Teri Kachur, mother of a daughter with multiple disabilities, is the staff person and driving force behind the Dallas coalition. UM Pastor Kenny Dickson is an active member of the planning team, his interest sparked through his daughter who has autism. He is
Kenny Dickson wearing his pieces of the puzzle autism awareness stole
Rev. Kenny DIckson
known for his Autism Awareness stole, which he proudly wears during most worship services. Similarly, Karen Jackson, who founded and is Director of the Faith Inclusion Network (FIN) of Hampton Roads in Virginia, has a
Rosemarie Hughes and Karen Jackson
daughter with autism. New to the FIN board is Dr. Rosemarie Hughes, an active UM lay member with an adult son who has disabilities. All have sought acceptance and inclusive opportunities for
 their children. One unique feature of the Virginia group is a web listing of network churches that welcome people with disabilities.

The Dallas project surveyed parents and self-advocates and discovered that families perceived a lack of training in community organizations, a lack of trained volunteer support, and a lack of understanding of the families' needs. "Parents have made it clear that they are looking for a place where they and their families can sit side by side with others who see the strengths in our children and who develop authentic relationships with us," said Teri. The focus of the symposium was to expose faith community leaders to the resources that are out there, because without leadership buy in and supportive preaching, most programs will flounder. The planners intentionally reach out to leaders because "grass roots efforts only work if you water them strategically."   

The two Faith Inclusion Networks have no connection, although the Dallas organizers were familiar with the Hampton Roads group when they selected their name.  These coalitions would love to see Faith Inclusion Networks available to offer education and resources throughout the country. 
Similar groups are the Interfaith Disabilities Network of Oregon (IDNO), and the New Jersey Coalition for Inclusive Ministries. The ten year old Oregon
Oregon IDNO logo with 2 stylized standing figures leaning over a sun
IDNO logo
group meets monthly for planning and support. They are currently holding a series of "Lunch and Learn" sessions which are held at churches in different counties throughout the state. The lunches bring together panels of people living with various disabilities to tell their stories of connecting with or having difficulty accessing local congregations.  Contact Secretary Corrine Spiegel for more information.   The New Jersey group, active since 1997, keeps New Jersey logo with open door and welcome mat members throughout the state involved and informed through a listserv. The FIN in Virginia maintains a disability resource lending library in one member church. FIN Dallas plans to begin offering webinars and an interactive community calendar. All of the networks are seeking additional volunteers and partner churches.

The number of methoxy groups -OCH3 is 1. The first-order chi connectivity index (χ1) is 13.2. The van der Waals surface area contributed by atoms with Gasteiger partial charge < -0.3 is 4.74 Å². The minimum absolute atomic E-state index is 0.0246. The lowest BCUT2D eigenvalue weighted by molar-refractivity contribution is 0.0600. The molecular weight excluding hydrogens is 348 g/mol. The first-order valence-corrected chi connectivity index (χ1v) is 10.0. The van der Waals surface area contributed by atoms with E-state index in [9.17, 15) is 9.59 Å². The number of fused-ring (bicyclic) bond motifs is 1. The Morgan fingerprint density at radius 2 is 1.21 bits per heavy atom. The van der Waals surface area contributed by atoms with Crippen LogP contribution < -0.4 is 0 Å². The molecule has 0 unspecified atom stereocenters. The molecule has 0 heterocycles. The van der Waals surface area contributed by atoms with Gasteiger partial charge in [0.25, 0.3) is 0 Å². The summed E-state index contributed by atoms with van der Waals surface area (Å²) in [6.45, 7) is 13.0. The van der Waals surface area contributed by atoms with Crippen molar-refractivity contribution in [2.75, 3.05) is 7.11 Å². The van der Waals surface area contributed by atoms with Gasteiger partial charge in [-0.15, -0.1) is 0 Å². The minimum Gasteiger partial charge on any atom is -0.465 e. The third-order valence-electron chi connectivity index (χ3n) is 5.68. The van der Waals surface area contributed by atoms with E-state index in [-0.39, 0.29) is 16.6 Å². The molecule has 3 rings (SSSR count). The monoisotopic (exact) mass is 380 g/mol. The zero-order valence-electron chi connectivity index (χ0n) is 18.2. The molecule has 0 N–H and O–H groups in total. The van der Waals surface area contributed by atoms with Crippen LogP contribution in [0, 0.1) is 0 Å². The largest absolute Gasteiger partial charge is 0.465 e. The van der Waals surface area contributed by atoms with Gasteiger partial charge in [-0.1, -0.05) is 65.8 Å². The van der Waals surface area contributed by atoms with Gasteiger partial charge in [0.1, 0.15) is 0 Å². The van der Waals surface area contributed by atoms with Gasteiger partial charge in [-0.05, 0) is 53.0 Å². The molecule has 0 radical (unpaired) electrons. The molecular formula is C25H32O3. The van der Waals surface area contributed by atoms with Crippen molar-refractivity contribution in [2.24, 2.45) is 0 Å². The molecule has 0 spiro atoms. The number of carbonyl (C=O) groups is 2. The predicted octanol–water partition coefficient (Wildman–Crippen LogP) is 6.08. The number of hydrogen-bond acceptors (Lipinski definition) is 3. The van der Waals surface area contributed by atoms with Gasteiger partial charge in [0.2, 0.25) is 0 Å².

The FIN Virginia group held a recent "That All May Worship" conference that was well attended. Rosemarie Hughes, reflecting on the event, wrote: "When we come together in the Faith Inclusion Network (FIN) it is more than information-it is celebration. We celebrate the gifts inherent in every individual who is created by a FIN Virginia logo showing hands holding a heart with the international access symbol superimposed mysterious, numinous, powerful God who yet knows the number of the hairs on our head. There is caring in FIN, there is loving in FIN, there is rejoicing in FIN, and there is humility in FIN. We recognize the value of each of us, no matter our ability or disability. There is no social status in FIN-we are all equally precious in God's sight."

Upcoming Events 

Local Church Leadership Training for Including Persons                   April 20, 2013     with disABILITIES in the Life of Your Congregation (UMC)                                     Cinnaminson, NJ             

Keynote Speaker is the Rev. William Gaventa.  Workshop options: Christian education, technology, pastoral care, and Deaf ministries.  See the flyer for registration information, or contact Jackie Burgess (GNJ), Barbara Skarbowkski (EPA), and Rebecca Kelly (PDC). 


Before and Beyond the Benediction                                                April 26 - 28, 2013

Birmingham, MI 

Subtitle: Inclusion of People with Disabilities in the Community, with speakers Dr. Eric Carter and the Rev. Sue Montgomery, the conference is for organizations, agencies, caregivers, and faith communities who want to partner to make inclusion a reality.  Check the flyer or contact Cindy Merton for information,